Panoramic radiography revealed a radiolucent lesion in the anterior mandible, extending from 35 to 46. It was moderately well defined, partially corticated with a scalloped outline.

The internal structure was non-homogenous with multiple septae. There was no displacement of teeth nor root resorption. CBCT imaging confirmed a multi-locular cystic lesion with perforation of buccal and lingual cortices (Figure 1).

A differential radiologic interpretation of multicystic ameloblastoma, odontogenic keratocyst and central giant cell granuloma was made.

Aspiration biopsy confirmed the presence of cystic fluid. Surgical enucleation was performed. Histopathological examination revealed a multilocular cyst lined by a non-keratinizing, cuboidal to columnar epithelium of variable thickness.

The epithelial lining demonstrated epithelial spherules, surface eosinophilic cuboidal cells (hobnail cells) exhibiting focal apocrine changes and cells with clear to vacuolated cytoplasm at the basal/parabasal layer.

Ciliated surface cells were also noted as were papillary projections of the epithelium into the cyst lumen. Mucicarmine stain was positive for mucin in goblet cells and in intra-epithelial microcystic (glandular or pseudo-glandular) spaces. The morphological features were compatible with a glandular odontogenic cyst (Figure 2).



A 59-year-old female presented with an expansile lesion of the anterior mandible with a Ave month history. The swelling extended from 33-45 and had caused bucco-lingual expansion. It was generally asymptomatic but had become painful in the past three weeks.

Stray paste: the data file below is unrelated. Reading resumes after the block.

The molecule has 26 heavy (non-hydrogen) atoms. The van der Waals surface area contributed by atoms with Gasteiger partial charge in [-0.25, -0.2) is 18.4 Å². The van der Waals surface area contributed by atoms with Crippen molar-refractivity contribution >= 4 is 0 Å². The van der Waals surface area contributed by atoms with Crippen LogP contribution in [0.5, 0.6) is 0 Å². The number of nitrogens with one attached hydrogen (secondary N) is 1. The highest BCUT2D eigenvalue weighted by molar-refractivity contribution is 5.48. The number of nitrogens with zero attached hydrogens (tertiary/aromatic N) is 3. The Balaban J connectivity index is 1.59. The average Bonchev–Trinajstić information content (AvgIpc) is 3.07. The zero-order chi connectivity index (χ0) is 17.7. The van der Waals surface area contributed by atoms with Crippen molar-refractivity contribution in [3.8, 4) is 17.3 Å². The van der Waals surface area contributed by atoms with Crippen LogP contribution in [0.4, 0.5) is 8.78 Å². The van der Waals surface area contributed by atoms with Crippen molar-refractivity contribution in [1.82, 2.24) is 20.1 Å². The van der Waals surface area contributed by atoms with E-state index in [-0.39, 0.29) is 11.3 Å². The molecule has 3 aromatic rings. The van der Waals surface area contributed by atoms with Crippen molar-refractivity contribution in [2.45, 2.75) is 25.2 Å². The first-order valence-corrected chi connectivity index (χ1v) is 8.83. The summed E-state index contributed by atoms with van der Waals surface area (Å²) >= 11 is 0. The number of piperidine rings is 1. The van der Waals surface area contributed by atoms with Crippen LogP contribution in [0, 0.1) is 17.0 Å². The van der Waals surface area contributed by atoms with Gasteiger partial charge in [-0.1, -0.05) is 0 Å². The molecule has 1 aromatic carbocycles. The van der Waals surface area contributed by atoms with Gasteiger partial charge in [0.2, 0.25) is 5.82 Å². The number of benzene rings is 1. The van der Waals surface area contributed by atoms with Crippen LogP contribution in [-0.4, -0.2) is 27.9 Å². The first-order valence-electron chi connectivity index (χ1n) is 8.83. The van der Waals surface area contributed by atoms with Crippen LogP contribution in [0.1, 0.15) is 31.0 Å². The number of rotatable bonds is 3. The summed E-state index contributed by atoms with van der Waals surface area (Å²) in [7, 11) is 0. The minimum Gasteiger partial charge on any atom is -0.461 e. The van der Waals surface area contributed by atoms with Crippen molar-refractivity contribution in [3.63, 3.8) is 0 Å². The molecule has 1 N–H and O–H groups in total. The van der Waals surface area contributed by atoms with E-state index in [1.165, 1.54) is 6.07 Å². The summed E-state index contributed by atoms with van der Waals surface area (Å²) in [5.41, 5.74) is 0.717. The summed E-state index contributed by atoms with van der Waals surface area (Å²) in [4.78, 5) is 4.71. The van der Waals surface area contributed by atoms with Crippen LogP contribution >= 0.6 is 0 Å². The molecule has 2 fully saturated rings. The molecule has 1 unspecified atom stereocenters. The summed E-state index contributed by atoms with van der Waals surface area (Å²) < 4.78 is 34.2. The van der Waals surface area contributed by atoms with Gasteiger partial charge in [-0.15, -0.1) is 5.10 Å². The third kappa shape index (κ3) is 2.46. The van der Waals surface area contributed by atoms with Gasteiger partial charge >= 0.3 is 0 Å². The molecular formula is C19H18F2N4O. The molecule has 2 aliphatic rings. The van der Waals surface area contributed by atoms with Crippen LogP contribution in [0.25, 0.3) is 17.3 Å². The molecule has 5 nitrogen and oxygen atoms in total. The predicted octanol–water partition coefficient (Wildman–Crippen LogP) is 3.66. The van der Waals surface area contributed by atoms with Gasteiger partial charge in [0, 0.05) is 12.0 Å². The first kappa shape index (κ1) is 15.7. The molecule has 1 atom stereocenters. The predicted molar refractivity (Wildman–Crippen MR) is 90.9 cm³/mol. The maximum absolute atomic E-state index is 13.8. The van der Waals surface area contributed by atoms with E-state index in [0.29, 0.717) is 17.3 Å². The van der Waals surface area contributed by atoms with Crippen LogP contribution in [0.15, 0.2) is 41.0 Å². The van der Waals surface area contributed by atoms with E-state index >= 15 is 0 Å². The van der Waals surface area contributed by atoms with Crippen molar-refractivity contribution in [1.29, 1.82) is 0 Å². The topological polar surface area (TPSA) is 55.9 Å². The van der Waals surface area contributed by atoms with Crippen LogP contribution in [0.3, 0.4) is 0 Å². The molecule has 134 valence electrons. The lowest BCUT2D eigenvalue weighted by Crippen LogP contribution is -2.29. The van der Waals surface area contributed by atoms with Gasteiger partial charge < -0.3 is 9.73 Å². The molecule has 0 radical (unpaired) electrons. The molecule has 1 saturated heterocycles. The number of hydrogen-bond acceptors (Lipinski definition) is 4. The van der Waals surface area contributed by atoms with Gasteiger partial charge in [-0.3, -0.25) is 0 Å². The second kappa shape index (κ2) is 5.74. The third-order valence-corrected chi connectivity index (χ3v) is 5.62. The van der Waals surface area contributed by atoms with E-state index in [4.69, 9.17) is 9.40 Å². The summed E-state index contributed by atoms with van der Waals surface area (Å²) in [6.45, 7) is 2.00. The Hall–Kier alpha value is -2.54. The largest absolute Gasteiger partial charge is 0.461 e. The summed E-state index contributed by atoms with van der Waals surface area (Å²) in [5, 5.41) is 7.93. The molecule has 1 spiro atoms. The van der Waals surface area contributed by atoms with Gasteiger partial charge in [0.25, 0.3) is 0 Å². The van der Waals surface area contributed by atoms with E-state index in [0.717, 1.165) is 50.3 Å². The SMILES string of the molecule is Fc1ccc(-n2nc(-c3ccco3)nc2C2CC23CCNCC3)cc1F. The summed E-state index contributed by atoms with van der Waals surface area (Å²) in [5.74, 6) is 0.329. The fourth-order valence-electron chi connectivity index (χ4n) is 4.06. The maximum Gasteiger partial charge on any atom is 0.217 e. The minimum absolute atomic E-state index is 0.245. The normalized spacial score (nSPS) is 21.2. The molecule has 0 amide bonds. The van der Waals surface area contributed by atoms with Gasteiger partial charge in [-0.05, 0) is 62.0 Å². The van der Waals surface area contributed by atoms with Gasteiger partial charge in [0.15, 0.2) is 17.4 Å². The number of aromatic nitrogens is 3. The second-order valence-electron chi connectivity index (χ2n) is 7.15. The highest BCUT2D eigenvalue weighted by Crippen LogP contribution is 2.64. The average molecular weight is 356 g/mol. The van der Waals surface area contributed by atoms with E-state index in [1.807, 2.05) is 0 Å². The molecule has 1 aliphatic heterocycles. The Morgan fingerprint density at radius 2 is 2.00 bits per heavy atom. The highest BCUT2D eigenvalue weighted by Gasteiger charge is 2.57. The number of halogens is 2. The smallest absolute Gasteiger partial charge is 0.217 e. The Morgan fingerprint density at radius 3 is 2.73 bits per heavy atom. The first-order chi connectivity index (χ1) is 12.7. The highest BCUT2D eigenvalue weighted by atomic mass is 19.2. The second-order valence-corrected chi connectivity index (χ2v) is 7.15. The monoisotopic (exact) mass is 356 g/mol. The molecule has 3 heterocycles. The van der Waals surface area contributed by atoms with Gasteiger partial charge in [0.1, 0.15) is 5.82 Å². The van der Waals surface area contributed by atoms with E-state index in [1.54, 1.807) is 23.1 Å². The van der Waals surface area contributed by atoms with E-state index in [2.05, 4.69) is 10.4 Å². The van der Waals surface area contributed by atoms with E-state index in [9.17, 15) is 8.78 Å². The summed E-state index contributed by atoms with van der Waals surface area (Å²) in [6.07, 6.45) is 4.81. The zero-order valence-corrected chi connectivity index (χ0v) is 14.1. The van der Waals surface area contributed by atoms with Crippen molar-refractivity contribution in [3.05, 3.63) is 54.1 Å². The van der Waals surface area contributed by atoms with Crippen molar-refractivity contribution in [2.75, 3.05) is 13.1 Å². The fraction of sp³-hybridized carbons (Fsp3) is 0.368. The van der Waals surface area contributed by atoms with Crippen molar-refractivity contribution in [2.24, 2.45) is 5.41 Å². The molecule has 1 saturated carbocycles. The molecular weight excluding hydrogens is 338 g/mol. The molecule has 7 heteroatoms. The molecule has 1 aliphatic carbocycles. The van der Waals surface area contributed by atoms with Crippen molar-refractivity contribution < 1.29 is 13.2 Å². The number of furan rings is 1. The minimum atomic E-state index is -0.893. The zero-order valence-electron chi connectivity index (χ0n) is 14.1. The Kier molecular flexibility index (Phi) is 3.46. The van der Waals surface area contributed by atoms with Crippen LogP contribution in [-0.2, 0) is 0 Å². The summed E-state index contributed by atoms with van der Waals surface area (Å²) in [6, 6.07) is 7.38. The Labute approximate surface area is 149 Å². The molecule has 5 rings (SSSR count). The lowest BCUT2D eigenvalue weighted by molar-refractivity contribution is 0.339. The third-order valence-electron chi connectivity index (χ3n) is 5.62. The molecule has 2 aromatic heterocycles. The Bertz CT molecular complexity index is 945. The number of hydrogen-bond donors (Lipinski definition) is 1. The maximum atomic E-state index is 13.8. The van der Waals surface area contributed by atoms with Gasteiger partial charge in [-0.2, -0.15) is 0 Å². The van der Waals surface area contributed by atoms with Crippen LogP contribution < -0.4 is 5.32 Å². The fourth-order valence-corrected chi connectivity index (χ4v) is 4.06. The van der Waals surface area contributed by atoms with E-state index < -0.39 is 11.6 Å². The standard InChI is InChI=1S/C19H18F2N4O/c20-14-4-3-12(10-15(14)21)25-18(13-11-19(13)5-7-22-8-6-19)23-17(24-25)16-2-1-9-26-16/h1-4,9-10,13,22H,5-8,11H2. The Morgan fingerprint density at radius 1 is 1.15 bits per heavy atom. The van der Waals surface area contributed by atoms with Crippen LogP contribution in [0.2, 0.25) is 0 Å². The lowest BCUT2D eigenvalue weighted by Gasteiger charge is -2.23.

The associated teeth were mobile. The patient was known to be HIV positive and was already taking antiretroviral medication. A differential diagnosis of ameloblastoma or odontogenic keratocyst was made. Panoramic radiography revealed multiple missing teeth, but more importantly the missing 31 and 41 related to the cystic lesion. There was a unilocular radiolucent lesion in the anterior mandible, extending from 34 to 46.

It was well defined and exhibited a smooth outline. Its lateral and inferior borders were well corticated, but the superior border was not discernible. The internal structure was homogenous and without septae. There was displacement of teeth and root resorption (Figure 3).

Surgical enucleation was performed. Microscopic sections revealed reactive trabecular bone with an attached cystic structure lined by non-keratinizing stratified squamous epithelium of variable thickness.

An intense chronic inflammatory infiltrate was seen in the connective tissue wall. Cilia were absent, however, microcysts, mucous cells, clear cells, papillary projections and eosinophilic hobnails cells were all present.